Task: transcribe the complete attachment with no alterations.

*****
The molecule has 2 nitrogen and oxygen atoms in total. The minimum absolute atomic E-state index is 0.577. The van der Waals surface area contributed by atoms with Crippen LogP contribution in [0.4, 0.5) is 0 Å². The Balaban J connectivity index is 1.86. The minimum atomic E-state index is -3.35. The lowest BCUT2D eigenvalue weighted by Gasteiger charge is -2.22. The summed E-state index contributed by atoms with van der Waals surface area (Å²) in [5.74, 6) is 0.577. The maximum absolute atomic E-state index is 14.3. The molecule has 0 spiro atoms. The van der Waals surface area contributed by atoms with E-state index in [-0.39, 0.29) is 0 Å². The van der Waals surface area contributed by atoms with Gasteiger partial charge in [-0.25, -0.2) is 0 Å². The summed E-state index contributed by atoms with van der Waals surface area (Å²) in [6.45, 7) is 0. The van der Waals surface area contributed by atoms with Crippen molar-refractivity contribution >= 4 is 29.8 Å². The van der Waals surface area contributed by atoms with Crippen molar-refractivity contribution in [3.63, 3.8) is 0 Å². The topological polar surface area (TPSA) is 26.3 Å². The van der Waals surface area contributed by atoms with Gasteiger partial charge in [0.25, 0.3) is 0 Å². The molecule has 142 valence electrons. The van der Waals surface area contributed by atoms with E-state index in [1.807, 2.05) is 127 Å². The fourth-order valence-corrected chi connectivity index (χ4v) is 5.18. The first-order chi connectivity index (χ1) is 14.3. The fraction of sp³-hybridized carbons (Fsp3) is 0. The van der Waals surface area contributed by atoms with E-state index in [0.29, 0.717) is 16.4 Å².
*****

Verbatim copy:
The molecule has 2 nitrogen and oxygen atoms in total. The minimum absolute atomic E-state index is 0.577. The van der Waals surface area contributed by atoms with Crippen LogP contribution in [0.4, 0.5) is 0 Å². The Balaban J connectivity index is 1.86. The minimum atomic E-state index is -3.35. The lowest BCUT2D eigenvalue weighted by Gasteiger charge is -2.22. The summed E-state index contributed by atoms with van der Waals surface area (Å²) in [5.74, 6) is 0.577. The maximum absolute atomic E-state index is 14.3. The molecule has 0 spiro atoms. The van der Waals surface area contributed by atoms with E-state index in [-0.39, 0.29) is 0 Å². The van der Waals surface area contributed by atoms with Gasteiger partial charge in [-0.25, -0.2) is 0 Å². The summed E-state index contributed by atoms with van der Waals surface area (Å²) in [6.45, 7) is 0. The van der Waals surface area contributed by atoms with Crippen molar-refractivity contribution >= 4 is 29.8 Å². The van der Waals surface area contributed by atoms with Crippen molar-refractivity contribution in [3.63, 3.8) is 0 Å². The topological polar surface area (TPSA) is 26.3 Å². The van der Waals surface area contributed by atoms with Gasteiger partial charge in [0.25, 0.3) is 0 Å². The molecule has 142 valence electrons. The van der Waals surface area contributed by atoms with E-state index in [1.807, 2.05) is 127 Å². The fourth-order valence-corrected chi connectivity index (χ4v) is 5.18. The first-order chi connectivity index (χ1) is 14.3. The fraction of sp³-hybridized carbons (Fsp3) is 0. The van der Waals surface area contributed by atoms with E-state index in [0.29, 0.717) is 16.4 Å².